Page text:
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Discussion Starter · #1 ·
When I scale weighed my charge of Triple 7, I found the weighed charge was more powder then my old graduated powder measure tube was giving me.

Do you folks normally weigh your loads?

Thanks.
 

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Black powder substitutes are designed to provide roughly the same charge as black powder by volume - not by weight. Since the last couple of threads on this I've done some reading on the topic. All BP and substitutes will weigh fewer grains than they will measure by volume. Back in the day, nobody carried a scale with them so they had to measure by volume in whatever brass or horn tool they had available. It's just the way its always been. Now, for improved accuracy you can weigh BP charges, but ONLY IF you first figure out the equivalent weight by volume. In other words you have to measure by volume an appropriate charge for your ML (say 100 grains), then weigh that charge - it might come out to 68gr or 75gr. I don't know. You'll have to do this for each different bottle of powder, but for the ultimate in accuracy it may be worth it. Just don't expect volume charge grains to be = to weighed charge grains.
 

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Discussion Starter · #4 ·
Weighing the charge then putting into a premeasured charge kit is the way I want to go in the field.

I found this online:

From the Hodgdon's web site, Triple 7 Loading Notes:

"All charges of Triple Seven or Pyrodex should be measured by VOLUME not weight. A simple, adjustable blackpowder measure is the correct tool for this job. All loads listed in this brochure are measured by VOLUME.

Triple Seven is a high energy product designed to provide the muzzleloading hunter with higher velocities when used in the same VOLUME as blackpowder. To duplicate a blackpowder load velocity using Triple Seven, you must decrease the powder charge by 15%.

Pyrodex is lighter in weight than blackpowder and weighs only about 70% as much as blackpowder. However, because Pyrodex yields more energy per pound than does blackpowder, the same volume of Pyrodex gives similar performance to blackpowder. Pyrodex loads given in this manual for muzzleloading guns are measured by volume, not weight."


It would appear at first blush that 15% less Triple 7 by weight, and 30% less Pyrodex by weight, would duplicate black powder performance. Conversely, 100 weighed grains of Triple 7 would equal 115 weighed grains of black powder, but I'm not sure the pressure curve would remain the same with the heavier charge.

Does this make sense?
 

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Here's what I would do. Shoot the gun using a MEASURED VOLUMETRIC charge of your choice black powder depending on your personal criteria, i.e. heavy charge for higher velocity or moderate charge for accuracy. Your call. Stick to the thresholds for your specific rifle - if it says don't go over 120gr loose powder, that should be your volumetric max. Get your load tuned where you want it, then measure that volumetric charge by weight. Might even weigh 3-5 different volumetric charges to get an average weight. That should tighten up your groups a little, but don't expect magic. It would also be a good idea to weigh your min and max volumetric charges so you know what your weight range will be, and DO NOT exceed that. I personally don't find that shooting max loads yields acceptable accuracy, but opinions vary.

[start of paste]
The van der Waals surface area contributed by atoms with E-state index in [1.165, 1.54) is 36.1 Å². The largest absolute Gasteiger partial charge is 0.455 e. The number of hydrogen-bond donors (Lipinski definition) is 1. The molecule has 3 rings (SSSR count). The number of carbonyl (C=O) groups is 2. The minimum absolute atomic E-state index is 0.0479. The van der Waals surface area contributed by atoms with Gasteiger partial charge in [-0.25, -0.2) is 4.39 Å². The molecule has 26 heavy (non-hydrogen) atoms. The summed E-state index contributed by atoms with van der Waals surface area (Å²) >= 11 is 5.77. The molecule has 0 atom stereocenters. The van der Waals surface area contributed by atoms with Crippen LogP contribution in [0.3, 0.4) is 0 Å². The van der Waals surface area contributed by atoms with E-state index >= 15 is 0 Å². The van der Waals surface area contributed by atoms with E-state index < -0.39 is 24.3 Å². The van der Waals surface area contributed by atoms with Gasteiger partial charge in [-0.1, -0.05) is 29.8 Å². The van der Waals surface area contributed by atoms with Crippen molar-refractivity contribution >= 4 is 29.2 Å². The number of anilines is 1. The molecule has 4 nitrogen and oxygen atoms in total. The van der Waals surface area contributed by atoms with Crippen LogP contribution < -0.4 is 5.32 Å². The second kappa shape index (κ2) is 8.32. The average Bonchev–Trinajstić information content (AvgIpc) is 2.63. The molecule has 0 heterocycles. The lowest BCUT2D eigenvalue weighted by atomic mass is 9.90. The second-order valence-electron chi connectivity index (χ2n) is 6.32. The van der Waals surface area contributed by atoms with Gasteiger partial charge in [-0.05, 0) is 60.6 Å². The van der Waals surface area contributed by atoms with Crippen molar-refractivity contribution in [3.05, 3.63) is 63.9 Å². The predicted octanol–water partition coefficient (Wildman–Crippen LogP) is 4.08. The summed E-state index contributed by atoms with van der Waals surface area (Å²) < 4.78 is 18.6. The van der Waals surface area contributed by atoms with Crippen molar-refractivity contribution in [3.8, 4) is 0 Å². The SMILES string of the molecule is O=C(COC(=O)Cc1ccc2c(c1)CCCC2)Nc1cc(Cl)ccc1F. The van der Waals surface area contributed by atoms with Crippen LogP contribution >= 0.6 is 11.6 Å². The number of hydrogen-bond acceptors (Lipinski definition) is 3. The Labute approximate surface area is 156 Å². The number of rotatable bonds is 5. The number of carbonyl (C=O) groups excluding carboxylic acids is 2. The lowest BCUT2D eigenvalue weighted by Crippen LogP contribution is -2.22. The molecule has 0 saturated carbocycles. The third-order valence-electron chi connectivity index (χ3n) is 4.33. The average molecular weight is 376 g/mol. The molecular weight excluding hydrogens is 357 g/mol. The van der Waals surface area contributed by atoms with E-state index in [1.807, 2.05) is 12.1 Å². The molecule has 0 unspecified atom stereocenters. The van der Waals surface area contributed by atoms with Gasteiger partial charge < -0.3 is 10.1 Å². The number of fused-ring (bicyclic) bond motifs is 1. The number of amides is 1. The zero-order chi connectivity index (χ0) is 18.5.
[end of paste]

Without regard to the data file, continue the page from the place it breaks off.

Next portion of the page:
Keep in mind that different brands of powder will have different WEIGHTs by volume. Never assume that a weighed 65gr charge of Pyrodex RS is = a weighed 65gr charge of 777. The same goes for granule size. 65 weighed grains of FFg DOES NOT = 65 weighed grains of FFFg. If you're using FFg, 120gr is about the max you can go before you're just blowing unburned powder out the barrel. FFFg burns faster, so a 150gr charge may actually get a complete burn before the bullet leaves the barrel, so pressure is higher and more risky to work with. Even if they're the same brand they still burn differently and should be treated accordingly.

All these things to consider is the reason that BP manufacturers only recommend measuring by volume. Whatever your reason for wanting the utmost in accuracy, just be careful what you do, learn your min/max charge weights and stay inside that range. Also keep in mind that it's just a muzzleloader. It was designed to kill big game at relatively short ranges where extreme accuracy is not critical. It wasn't designed to be sub-MOA, and most BP guns would never reach that goal no matter the care you take in choosing and measuring components. Regardless, good luck, good hunting, and let us know if you try it and how much better your groups are when you compare volumetric vs weighed charges :up:
 
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